Amazon is hiring a bonkers number of temporary employees this holiday season, so that you can be absolutely sure the blender or coffee mug you’re sending to your great-aunt gets there in time for Christmas. Instant gratification for everyone!
The world’s largest online retailer is creating 100,000 seasonal jobs, it announced today with a press release. That’s up 25 percent from last year, when Amazon hired 80,000 temporary workers, and it doesn’t include the more than 25,000 full-time workers Amazon already hired in the US in recent months. According to The Wall Street Journal, it’s also more than the number of seasonal workers Target (70,000), Macy’s (85,000), and Wal-Mart (60,000) each hired in anticipation of the retail world’s busiest time of year. Unlike Amazon, these companies are reportedly holding steady on their seasonal hires this year.
Plus, Amazon continues to expand its infrastructure in support of its massive logistics goals for this holiday season. According to calculations from ChannelAdvisor executive chairman Scot Wingo, an analyst who tracks Amazon closely, Amazon has expanded to 173 facilities worldwide, up from 155 warehouses last year. That helps the company shrink those crucial delivery times and costs down to as small a margin as possible.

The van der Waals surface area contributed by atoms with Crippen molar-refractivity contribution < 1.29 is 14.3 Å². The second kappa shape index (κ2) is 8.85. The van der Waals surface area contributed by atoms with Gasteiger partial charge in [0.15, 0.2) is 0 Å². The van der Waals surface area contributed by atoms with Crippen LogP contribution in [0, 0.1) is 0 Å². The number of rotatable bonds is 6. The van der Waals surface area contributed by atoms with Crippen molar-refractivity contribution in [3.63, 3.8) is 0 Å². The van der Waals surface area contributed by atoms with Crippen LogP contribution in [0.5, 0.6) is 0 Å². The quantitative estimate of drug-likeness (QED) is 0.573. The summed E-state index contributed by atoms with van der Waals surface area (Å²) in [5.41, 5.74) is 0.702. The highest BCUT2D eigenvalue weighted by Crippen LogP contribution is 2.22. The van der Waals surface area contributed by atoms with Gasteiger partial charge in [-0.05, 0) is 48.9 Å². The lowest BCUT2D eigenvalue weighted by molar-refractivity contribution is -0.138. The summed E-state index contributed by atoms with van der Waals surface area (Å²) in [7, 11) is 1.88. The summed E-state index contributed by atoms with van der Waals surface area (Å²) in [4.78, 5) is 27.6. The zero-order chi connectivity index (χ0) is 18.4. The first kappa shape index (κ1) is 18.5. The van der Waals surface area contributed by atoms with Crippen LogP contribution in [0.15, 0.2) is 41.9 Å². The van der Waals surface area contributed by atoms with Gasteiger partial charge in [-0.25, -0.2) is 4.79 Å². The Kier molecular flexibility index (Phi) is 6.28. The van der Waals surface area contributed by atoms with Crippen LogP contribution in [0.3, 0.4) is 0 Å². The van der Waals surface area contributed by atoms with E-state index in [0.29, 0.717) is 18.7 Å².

“Other retailers are going to struggle to come close,” Wingo writes in a blog post. “They do not offer nearly the same level of selection and efficiency that Amazon’s logistical network provides.”
A New Narrative in Retail
That’s the prevailing narrative: e-commerce is still experiencing crazy growth, while traditional retail struggles to keep pace. The US Department of Commerce recently estimated that the US retail e-commerce sales for the second quarter of 2015 reached $83.9 billion, an increase of 4.2 percent from the first quarter of 2015 and an increase of 14.1 percent year over year. E-commerce sales in the Q2 2015 also accounted for 7.2 percent of total sales in the US, according to the department. Meanwhile, total retail sales on the whole grew by just 1.6 percent from the first quarter of 2015 and 1.0 percent year over year.
Just look at the paths of Amazon and Wal-Mart. In July, Amazon surpassed Wal-Mart as the world’s largest retailer by market value after a surprise second quarter profit. Meanwhile, Wal-Mart recorded its biggest one-day decline in almost three decades after it announced, to stunned investors, that it expected its growth over the next three years to be a paltry 3 to 4 percent, and would likely see profits drop up to 12 percent next year.